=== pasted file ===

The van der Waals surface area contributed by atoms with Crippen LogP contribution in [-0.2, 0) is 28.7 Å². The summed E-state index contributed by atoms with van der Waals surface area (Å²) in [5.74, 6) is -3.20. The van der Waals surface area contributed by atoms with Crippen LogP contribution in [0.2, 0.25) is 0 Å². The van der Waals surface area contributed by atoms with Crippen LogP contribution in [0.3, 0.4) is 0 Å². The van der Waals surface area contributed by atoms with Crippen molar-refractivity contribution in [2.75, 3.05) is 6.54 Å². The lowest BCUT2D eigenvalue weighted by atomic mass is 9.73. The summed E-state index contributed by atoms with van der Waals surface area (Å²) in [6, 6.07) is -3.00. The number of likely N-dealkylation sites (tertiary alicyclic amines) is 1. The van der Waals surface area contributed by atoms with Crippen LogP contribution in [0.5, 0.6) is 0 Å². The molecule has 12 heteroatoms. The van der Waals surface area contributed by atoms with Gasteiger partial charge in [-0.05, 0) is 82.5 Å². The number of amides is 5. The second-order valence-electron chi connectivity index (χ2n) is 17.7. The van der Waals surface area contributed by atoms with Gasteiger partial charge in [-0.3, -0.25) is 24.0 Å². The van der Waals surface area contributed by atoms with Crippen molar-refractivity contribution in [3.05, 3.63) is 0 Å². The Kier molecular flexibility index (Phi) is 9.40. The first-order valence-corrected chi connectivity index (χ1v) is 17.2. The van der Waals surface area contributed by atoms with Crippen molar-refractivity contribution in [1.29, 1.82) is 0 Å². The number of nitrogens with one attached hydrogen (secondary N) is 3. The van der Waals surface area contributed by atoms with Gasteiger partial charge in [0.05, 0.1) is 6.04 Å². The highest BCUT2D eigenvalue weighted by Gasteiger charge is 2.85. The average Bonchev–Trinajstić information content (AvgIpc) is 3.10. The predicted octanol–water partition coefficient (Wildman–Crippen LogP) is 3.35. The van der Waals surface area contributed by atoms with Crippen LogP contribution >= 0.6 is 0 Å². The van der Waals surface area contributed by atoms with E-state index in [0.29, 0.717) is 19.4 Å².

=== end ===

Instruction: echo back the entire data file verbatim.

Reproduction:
The van der Waals surface area contributed by atoms with Crippen LogP contribution in [-0.2, 0) is 28.7 Å². The summed E-state index contributed by atoms with van der Waals surface area (Å²) in [5.74, 6) is -3.20. The van der Waals surface area contributed by atoms with Crippen LogP contribution in [0.2, 0.25) is 0 Å². The van der Waals surface area contributed by atoms with Crippen LogP contribution in [0.3, 0.4) is 0 Å². The van der Waals surface area contributed by atoms with Crippen molar-refractivity contribution in [2.75, 3.05) is 6.54 Å². The lowest BCUT2D eigenvalue weighted by atomic mass is 9.73. The summed E-state index contributed by atoms with van der Waals surface area (Å²) in [6, 6.07) is -3.00. The number of likely N-dealkylation sites (tertiary alicyclic amines) is 1. The van der Waals surface area contributed by atoms with Crippen LogP contribution in [0.5, 0.6) is 0 Å². The molecule has 12 heteroatoms. The van der Waals surface area contributed by atoms with Gasteiger partial charge in [-0.05, 0) is 82.5 Å². The number of amides is 5. The second-order valence-electron chi connectivity index (χ2n) is 17.7. The van der Waals surface area contributed by atoms with Gasteiger partial charge in [-0.3, -0.25) is 24.0 Å². The van der Waals surface area contributed by atoms with Crippen molar-refractivity contribution in [3.05, 3.63) is 0 Å². The Kier molecular flexibility index (Phi) is 9.40. The first-order valence-corrected chi connectivity index (χ1v) is 17.2. The van der Waals surface area contributed by atoms with Crippen molar-refractivity contribution in [1.29, 1.82) is 0 Å². The number of nitrogens with one attached hydrogen (secondary N) is 3. The van der Waals surface area contributed by atoms with Gasteiger partial charge in [0.05, 0.1) is 6.04 Å². The highest BCUT2D eigenvalue weighted by Gasteiger charge is 2.85. The average Bonchev–Trinajstić information content (AvgIpc) is 3.10. The predicted octanol–water partition coefficient (Wildman–Crippen LogP) is 3.35. The van der Waals surface area contributed by atoms with Crippen LogP contribution >= 0.6 is 0 Å². The van der Waals surface area contributed by atoms with E-state index in [0.29, 0.717) is 19.4 Å².